Remember a few years ago when entertainment magazines hailed the coming of gay television? With hits like Queer Eye for the Straight Guy and Will & Grace drawing millions of fans on both sides of the gay fence it seemed like a veritable gay revolution was at hand. Then "Will & Grace" stopped being funny, "Queer Eye" ceased being entertaining, and Ellen became the straightest lesbian to ever host her own talk show.

Queer Eye

Was the gay television boom dead, or had it retreated into the closet waiting for a brand new coming out party? Where have all the dude loving dudes gone? Are there any ladies on the tube who no straight man in America have a chance with? If you take a closer look you'll find gay characters everywhere, they're just not getting the media attention of days gone by. Are gay characters forced to keep quiet or is this silence from media and networks signaling a brand new era in television?

Will & Grace

In Brokeback Mountain Jake Gyllenhaal and Heath Ledger were given praise for their bravery in portraying two closeted gay men who lead straight lives while their forbidden romance ends in tragedy. Who'd have thought Hollywood had a time machine back to the 60s where being gay always ended in death? So clearly the silver screen is not the leader of social change it claims to be.

While Jake and Heath gained attention for their roles, when was the last magazine article you read about Matthew Rhys and Luke McFarlane, two actors portraying a married gay couple on ABC's family drama Brothers & Sisters? They play Kevin and Scotty, respectively, and their relationship wasn't about coming out or hiding who they are. Instead their drama stemmed from Kevin's inability to share feelings, his issues with wealth and status, and Scotty's own journey from office assistant to homeless culinary student.

Brothers & Sisters

So which couple has done more for gay characters in entertainment? The answer: Kevin and Scotty. Real acceptance of gay characters does not come when the media makes a circus out of a relationship. Real change happens when nobody bats an eyelash and when parents and children are able to watch these characters interact and make no distinction between them and their straight counterparts. McFarlane happens to be an out gay man while Rhys is straight; neither actor's sexual orientation comes into play when they are together on screen. If you're a fan of Dawson's Creek take a look at the finale when gay characters Jack and Doug kiss. If you don't notice the awkwardness between the two actors, or even Jack wiping his mouth afterwards Starpulse will send you each a cookie (just send a S.A.S.E. and three dollars for cookie fees). Television has come a long way in a short amount of time.

Now before television gets a big head for their policy on gay characters, not every storyline is exactly painting a beautiful picture. The season finale of Grey's Anatomy set up an interesting premise where once 100 percent heterosexual Callie (Sara Ramirez) found herself in a steaming lip lock with Dr. Hahn (Brooke Smith). Where is it written then people just change their sexual orientations if the right person comes along? This trend was highlighted in Kevin Smith's film Chasing Amy where a seemingly lesbian woman becomes straight, then gay again, but was revealed as straight before the events of the film. The DVD release came with a map to track her progress. The "Grey's" storyline smacks of shocking sweeps schlock. From a show that a few episodes prior dealt with two gay soldiers in love, "Grey's Anatomy" gets a mark against its otherwise flawless record.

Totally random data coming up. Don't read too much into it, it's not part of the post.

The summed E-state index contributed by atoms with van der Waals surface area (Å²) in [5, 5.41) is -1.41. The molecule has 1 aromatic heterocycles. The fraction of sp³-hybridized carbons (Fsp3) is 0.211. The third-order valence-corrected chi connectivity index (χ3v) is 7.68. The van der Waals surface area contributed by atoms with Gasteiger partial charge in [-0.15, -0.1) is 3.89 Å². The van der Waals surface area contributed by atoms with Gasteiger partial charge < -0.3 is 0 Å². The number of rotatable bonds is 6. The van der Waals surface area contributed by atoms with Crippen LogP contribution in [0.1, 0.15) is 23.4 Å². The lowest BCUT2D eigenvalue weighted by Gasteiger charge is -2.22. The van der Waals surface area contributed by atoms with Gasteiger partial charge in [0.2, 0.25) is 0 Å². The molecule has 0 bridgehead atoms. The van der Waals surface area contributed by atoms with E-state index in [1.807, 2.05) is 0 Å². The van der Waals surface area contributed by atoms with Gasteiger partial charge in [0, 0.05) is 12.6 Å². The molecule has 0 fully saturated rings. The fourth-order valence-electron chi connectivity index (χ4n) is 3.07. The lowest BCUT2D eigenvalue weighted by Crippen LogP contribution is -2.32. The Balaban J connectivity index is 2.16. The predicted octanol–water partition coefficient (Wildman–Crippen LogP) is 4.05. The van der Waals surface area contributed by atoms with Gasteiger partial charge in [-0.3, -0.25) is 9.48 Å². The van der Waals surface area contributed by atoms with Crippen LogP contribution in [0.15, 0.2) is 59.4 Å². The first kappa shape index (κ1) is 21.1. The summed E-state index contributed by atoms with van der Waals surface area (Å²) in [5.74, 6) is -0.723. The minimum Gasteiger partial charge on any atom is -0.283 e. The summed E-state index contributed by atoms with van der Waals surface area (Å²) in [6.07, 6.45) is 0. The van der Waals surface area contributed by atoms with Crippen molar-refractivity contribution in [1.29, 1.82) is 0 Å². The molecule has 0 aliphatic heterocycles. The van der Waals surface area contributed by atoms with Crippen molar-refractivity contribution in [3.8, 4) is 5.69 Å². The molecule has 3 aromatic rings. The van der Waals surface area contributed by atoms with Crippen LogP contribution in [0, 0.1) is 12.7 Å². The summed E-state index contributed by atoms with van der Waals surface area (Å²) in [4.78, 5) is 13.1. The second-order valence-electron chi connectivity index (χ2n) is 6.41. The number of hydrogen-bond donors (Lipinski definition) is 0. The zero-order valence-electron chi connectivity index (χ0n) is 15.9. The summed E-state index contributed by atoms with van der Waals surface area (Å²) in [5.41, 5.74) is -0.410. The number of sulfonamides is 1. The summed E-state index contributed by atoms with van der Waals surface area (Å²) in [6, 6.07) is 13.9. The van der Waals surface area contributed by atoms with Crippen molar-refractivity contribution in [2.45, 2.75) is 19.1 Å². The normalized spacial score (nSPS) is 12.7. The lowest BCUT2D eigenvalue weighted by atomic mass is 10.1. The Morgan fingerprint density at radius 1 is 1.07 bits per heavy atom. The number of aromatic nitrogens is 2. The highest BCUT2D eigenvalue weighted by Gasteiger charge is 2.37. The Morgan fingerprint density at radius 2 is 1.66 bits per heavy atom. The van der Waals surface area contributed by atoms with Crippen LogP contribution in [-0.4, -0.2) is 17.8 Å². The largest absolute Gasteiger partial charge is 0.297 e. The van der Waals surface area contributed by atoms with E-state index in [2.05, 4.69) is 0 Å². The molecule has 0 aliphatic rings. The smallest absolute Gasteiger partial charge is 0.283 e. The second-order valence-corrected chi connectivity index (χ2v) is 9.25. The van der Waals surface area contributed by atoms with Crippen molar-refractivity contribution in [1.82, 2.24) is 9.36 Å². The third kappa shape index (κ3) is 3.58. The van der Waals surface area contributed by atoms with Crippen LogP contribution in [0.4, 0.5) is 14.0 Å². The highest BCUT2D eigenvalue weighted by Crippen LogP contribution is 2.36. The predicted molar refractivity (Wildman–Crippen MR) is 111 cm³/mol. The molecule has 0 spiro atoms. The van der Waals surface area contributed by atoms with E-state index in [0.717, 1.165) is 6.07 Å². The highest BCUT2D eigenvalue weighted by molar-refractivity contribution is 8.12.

Grey's Anatomy

The biggest problem facing television today is that some writers simply don't know how to integrate gay characters into their show. Many television watchers aren't content with the asexual characters seen on "Will & Grace" while other viewers will get overly sensitive if gay characters are seen as anything less than angelic. What if the title character in Dexter was in fact gay? Would gay rights groups be up in arms? Sadly their overreaction would be a detriment to gay viewers who want to relate to real characters, even if their flaws include the tendency to kill.

So where can viewers hope to find gay characters this season? A better question should be what sort of television you are interested in? From bisexual alien hunters on Torchwood to gay college students on Greek, television has you covered. Last season the Gay and Lesbian Alliance Against Defamation (GLAAD) listed 57 LGBT characters on cable television and 20 on network television. No, this list does include such joke characters as Smithers from The Simpsons, but for every one joke throwback to the 90s, there are multi-layered characters whose sexuality is one part of their much deeper character. These are the characters that should be applauded, not for being out and proud but for being regular people with the same happiness, hopes, faults, and insecurities as every other character. The gay revolution has joined the party and it didn't enter with a whimper or a bang, it just showed up with the rest of the guests. Ok, maybe it was fashionably late.

Story by Dan Chruscinski
Starpulse contributing writer